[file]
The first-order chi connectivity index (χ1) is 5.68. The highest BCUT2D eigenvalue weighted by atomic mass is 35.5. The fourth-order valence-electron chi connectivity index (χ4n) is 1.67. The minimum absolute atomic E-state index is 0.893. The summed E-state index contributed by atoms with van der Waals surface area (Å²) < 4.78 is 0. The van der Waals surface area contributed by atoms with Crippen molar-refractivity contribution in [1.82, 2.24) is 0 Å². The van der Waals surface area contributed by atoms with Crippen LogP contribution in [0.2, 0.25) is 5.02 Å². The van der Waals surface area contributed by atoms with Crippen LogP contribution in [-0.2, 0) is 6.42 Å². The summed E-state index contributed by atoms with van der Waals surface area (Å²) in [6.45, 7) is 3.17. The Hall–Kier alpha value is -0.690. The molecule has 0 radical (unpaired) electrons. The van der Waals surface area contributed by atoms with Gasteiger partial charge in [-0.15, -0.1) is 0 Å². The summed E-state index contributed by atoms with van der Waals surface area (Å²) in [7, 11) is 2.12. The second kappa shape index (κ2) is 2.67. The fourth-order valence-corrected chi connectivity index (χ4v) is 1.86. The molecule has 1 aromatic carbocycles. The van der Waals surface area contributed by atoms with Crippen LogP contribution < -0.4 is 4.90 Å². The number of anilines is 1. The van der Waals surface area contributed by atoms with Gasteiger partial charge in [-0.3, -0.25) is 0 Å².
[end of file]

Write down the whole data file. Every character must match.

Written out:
The first-order chi connectivity index (χ1) is 5.68. The highest BCUT2D eigenvalue weighted by atomic mass is 35.5. The fourth-order valence-electron chi connectivity index (χ4n) is 1.67. The minimum absolute atomic E-state index is 0.893. The summed E-state index contributed by atoms with van der Waals surface area (Å²) < 4.78 is 0. The van der Waals surface area contributed by atoms with Crippen molar-refractivity contribution in [1.82, 2.24) is 0 Å². The van der Waals surface area contributed by atoms with Crippen LogP contribution in [0.2, 0.25) is 5.02 Å². The van der Waals surface area contributed by atoms with Crippen LogP contribution in [-0.2, 0) is 6.42 Å². The summed E-state index contributed by atoms with van der Waals surface area (Å²) in [6.45, 7) is 3.17. The Hall–Kier alpha value is -0.690. The molecule has 0 radical (unpaired) electrons. The van der Waals surface area contributed by atoms with Gasteiger partial charge in [-0.15, -0.1) is 0 Å². The summed E-state index contributed by atoms with van der Waals surface area (Å²) in [7, 11) is 2.12. The second kappa shape index (κ2) is 2.67. The fourth-order valence-corrected chi connectivity index (χ4v) is 1.86. The molecule has 1 aromatic carbocycles. The van der Waals surface area contributed by atoms with Crippen LogP contribution < -0.4 is 4.90 Å². The number of anilines is 1. The van der Waals surface area contributed by atoms with Gasteiger partial charge in [-0.3, -0.25) is 0 Å².